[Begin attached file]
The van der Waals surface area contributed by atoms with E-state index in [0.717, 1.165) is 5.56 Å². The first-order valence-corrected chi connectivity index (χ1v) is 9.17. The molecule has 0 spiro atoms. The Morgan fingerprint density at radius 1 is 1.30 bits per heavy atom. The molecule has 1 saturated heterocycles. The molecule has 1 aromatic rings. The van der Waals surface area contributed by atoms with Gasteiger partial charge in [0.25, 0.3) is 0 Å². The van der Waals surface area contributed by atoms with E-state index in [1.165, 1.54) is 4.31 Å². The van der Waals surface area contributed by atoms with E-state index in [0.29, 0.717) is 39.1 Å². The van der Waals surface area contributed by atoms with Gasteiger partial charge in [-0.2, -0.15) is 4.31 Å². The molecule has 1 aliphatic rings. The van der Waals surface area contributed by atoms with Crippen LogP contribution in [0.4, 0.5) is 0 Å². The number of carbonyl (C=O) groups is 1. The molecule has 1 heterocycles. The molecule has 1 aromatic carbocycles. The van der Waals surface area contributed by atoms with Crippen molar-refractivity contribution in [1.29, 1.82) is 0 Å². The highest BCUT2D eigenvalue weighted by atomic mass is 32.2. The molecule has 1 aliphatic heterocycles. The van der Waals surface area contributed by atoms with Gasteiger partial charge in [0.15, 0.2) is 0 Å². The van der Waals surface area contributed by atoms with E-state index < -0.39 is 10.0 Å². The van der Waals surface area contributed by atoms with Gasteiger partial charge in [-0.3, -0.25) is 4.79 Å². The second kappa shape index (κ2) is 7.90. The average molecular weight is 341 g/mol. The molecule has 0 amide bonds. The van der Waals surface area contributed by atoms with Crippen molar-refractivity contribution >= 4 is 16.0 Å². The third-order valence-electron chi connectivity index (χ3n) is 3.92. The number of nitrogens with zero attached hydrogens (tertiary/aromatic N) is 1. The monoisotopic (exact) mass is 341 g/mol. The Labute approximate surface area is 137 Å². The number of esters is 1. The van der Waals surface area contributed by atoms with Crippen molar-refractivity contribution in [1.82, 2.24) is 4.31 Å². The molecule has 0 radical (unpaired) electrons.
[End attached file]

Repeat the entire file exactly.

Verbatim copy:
The van der Waals surface area contributed by atoms with E-state index in [0.717, 1.165) is 5.56 Å². The first-order valence-corrected chi connectivity index (χ1v) is 9.17. The molecule has 0 spiro atoms. The Morgan fingerprint density at radius 1 is 1.30 bits per heavy atom. The molecule has 1 saturated heterocycles. The molecule has 1 aromatic rings. The van der Waals surface area contributed by atoms with Gasteiger partial charge in [0.25, 0.3) is 0 Å². The van der Waals surface area contributed by atoms with E-state index in [1.165, 1.54) is 4.31 Å². The van der Waals surface area contributed by atoms with E-state index in [0.29, 0.717) is 39.1 Å². The van der Waals surface area contributed by atoms with Gasteiger partial charge in [-0.2, -0.15) is 4.31 Å². The molecule has 1 aliphatic rings. The van der Waals surface area contributed by atoms with Crippen LogP contribution in [0.4, 0.5) is 0 Å². The number of carbonyl (C=O) groups is 1. The molecule has 1 heterocycles. The molecule has 1 aromatic carbocycles. The van der Waals surface area contributed by atoms with Crippen molar-refractivity contribution in [1.29, 1.82) is 0 Å². The highest BCUT2D eigenvalue weighted by atomic mass is 32.2. The molecule has 1 aliphatic heterocycles. The van der Waals surface area contributed by atoms with Gasteiger partial charge in [0.15, 0.2) is 0 Å². The van der Waals surface area contributed by atoms with E-state index < -0.39 is 10.0 Å². The van der Waals surface area contributed by atoms with Gasteiger partial charge in [-0.3, -0.25) is 4.79 Å². The second kappa shape index (κ2) is 7.90. The average molecular weight is 341 g/mol. The molecule has 0 amide bonds. The van der Waals surface area contributed by atoms with Crippen molar-refractivity contribution >= 4 is 16.0 Å². The third-order valence-electron chi connectivity index (χ3n) is 3.92. The number of nitrogens with zero attached hydrogens (tertiary/aromatic N) is 1. The monoisotopic (exact) mass is 341 g/mol. The Labute approximate surface area is 137 Å². The number of esters is 1. The van der Waals surface area contributed by atoms with Crippen molar-refractivity contribution in [1.82, 2.24) is 4.31 Å². The molecule has 0 radical (unpaired) electrons.